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  • Speech and language pathology in school settings


    Speech-language pathology, also known as communication sciences and disorders in the United States, is a fast-growing profession that, according to the Bureau of Labor Statistics, offers about 120,000 jobs in the United States alone. The American Speech-Language-Hearing Association (ASHA) has 166,000 members, who are audiologists, speech-language pathologists, speech, language, and hearing scientists, and speech language pathology assistants. To begin practice in most areas of the United States, a prospective therapist must have an undergraduate degree (preferably in some area of communications) and a graduate degree (with two externships; usually about 2 to 2 1/2 years) in speech pathology. A 9-month, supervised clinical fellowship year is then completed, after which the Certificate of Clinical Competence (CCC) in speech pathology from the American Speech-Language-Hearing Association (ASHA) is granted. In order to be certified clinically competent the Praxis exam must be passed. In some areas the master's degree is not required.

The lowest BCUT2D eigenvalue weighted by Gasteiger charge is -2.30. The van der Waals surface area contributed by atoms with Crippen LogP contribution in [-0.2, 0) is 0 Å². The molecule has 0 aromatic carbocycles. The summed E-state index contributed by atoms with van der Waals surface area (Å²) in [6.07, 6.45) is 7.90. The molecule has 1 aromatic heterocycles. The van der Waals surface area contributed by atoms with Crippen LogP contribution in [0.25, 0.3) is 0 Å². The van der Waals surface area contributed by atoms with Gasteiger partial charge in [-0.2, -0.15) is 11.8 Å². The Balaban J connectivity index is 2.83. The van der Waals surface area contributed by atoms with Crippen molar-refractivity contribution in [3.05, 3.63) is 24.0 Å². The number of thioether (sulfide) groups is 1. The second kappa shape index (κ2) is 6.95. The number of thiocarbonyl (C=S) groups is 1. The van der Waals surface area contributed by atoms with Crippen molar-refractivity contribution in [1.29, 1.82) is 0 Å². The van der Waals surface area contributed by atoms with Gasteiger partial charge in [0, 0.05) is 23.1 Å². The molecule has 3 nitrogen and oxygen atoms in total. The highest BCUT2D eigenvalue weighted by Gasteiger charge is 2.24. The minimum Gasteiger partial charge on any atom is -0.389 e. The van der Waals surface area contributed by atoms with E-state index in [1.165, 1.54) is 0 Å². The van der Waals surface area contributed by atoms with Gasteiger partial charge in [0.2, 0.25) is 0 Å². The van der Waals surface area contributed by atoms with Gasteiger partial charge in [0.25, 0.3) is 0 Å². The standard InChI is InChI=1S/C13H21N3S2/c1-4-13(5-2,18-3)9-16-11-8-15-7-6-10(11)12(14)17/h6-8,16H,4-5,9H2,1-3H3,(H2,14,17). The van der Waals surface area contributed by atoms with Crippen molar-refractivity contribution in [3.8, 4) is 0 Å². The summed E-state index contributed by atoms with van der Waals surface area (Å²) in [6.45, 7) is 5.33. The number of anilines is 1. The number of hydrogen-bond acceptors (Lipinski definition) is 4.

• Developmental disorder


    Developmental disorders comprise a group of psychiatric conditions originating in childhood that involve serious impairment in different areas. There are several ways of using this term. The most narrow concept is used in the category "Specific Disorders of Psychological Development" in the ICD-10. These disorders comprise language disorders, learning disorders, motor disorders and autism spectrum disorders. In broader definitions ADHD is included, and the term used is neurodevelopmental disorders. Yet others include antisocial behavior and schizophrenia that begins in childhood and continues through life. However, these two latter conditions are not as stable as the other developmental disorders, and there is not the same evidence of a shared genetic liability. Developmental disorders are present from early life. Most improve as the child grows older, but some entail impairments that continue throughout life. There is a strong genetic component; more males are afflicted than females.

  • Elective mutism


    Elective mutism is a now outdated term which was defined as a refusal to speak in almost all social situations (despite normal ability to do so), while selective mutism was considered to be a failure to speak in specific situations and is strongly associated with social anxiety disorder. In contrast to selective mutism, it was thought someone who was electively mute may not speak in any situation, as is usually shown in books and movies. Elective mutism was often attributed to defiance or the effect of trauma. Those who are able to speak freely in some situations but not in others are now better described by selective mutism.

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